Professor Steve Rose from the Department of Physics at Imperial College London said: “Despite all physicists accepting the theory to be true, when Breit and Wheeler first proposed the theory, they said that they never expected it be shown in the laboratory. Today, nearly 80 years later, we prove them wrong. What was so surprising to us was the discovery of how we can create matter directly from light using the technology that we have today in the UK. As we are theorists we are now talking to others who can use our ideas to undertake this landmark experiment.”

Theories describing light and matter interactions.

Within a few hours of looking for applications of hohlraums outside their traditional role in fusion energy research, we were astonished to find they provided the perfect conditions for creating a photon collider. The race to carry out and complete the experiment is on!

– Oliver Pike
Department of Physics

The collider experiment that the scientists have proposed involves two key steps. First, the scientists would use an extremely powerful high-intensity laser to speed up electrons to just below the speed of light. They would then fire these electrons into a slab of gold to create a beam of photons a billion times more energetic than visible light. 


The next stage of the experiment involves a tiny gold can called a hohlraum (German for ‘empty room’). Scientists would fire a high-energy laser at the inner surface of this gold can, to create a thermal radiation field, generating light similar to the light emitted by stars.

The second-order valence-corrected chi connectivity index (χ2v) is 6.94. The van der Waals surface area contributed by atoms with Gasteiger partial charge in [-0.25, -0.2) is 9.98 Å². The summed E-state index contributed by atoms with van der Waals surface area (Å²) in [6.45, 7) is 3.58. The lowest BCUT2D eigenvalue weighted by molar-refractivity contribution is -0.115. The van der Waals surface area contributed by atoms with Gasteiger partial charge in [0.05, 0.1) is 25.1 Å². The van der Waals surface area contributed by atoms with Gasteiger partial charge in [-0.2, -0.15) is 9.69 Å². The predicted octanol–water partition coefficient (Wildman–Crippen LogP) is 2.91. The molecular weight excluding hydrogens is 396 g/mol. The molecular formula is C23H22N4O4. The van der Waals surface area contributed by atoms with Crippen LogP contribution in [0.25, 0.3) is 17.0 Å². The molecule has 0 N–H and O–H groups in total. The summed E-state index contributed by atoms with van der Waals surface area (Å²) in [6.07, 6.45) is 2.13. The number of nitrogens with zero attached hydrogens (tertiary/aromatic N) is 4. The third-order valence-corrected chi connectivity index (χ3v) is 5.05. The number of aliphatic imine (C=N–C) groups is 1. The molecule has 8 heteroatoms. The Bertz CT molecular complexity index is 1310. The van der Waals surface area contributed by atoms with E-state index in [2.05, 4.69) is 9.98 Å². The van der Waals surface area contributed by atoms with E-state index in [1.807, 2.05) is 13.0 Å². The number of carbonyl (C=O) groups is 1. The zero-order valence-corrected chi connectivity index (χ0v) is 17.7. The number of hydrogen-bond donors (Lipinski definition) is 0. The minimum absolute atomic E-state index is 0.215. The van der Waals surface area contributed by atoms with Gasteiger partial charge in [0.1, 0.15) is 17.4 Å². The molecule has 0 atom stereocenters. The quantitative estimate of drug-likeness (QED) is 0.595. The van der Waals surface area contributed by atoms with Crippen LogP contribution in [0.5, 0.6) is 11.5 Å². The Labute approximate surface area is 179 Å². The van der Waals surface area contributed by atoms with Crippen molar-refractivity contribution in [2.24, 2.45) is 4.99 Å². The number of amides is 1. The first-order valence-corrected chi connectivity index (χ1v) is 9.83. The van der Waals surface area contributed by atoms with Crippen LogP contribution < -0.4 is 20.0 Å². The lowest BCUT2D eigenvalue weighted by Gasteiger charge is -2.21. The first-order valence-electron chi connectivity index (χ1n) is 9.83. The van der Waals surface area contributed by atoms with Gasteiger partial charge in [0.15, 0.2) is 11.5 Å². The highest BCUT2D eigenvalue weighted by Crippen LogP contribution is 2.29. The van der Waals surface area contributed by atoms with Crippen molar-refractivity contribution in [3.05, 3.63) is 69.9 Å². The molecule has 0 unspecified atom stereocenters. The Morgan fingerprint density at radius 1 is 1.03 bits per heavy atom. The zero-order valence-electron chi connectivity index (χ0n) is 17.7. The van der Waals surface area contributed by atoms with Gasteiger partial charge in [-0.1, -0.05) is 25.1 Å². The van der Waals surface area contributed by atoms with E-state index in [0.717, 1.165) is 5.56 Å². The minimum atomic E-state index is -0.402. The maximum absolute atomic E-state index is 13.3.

They would then direct the photon beam from the first stage of the experiment through the centre of the can, causing the photons from the two sources to collide and form electrons and positrons. It would then be possible to detect the formation of the electrons and positrons when they exited the can.

Lead researcher Oliver Pike who is currently completing his PhD inplasma physics, said: “Although the theory is conceptually simple, it has been very difficult to verify experimentally. We were able to develop the idea for the collider very quickly, but the experimental design we propose can be carried out with relative ease and with existing technology. Within a few hours of looking for applications of hohlraums outside their traditional role in fusion energy research, we were astonished to find they provided the perfect conditions for creating a photon collider. The race to carry out and complete the experiment is on!”


Reference: Pike, O, J. et al. 2014. ‘A photon–photon collider in a vacuum hohlraum’. Nature Photonics, 18 May 2014.


2 comments:

David McElroy said...

Einstein's famous equation made it known that energy is matter accelerated at the speed of light squared. The inverse is matter arising from light decelerated, or arrested. Light is the basic building block of the material universe. Light was the first creation of God in Genesis. All other things followed light being created. It is like a fiber being woven into a vast tapestry we call perceive as material reality.

Anonymous said...

Plants have been doing it for millennia ... maybe some day we can utilize this technology for food.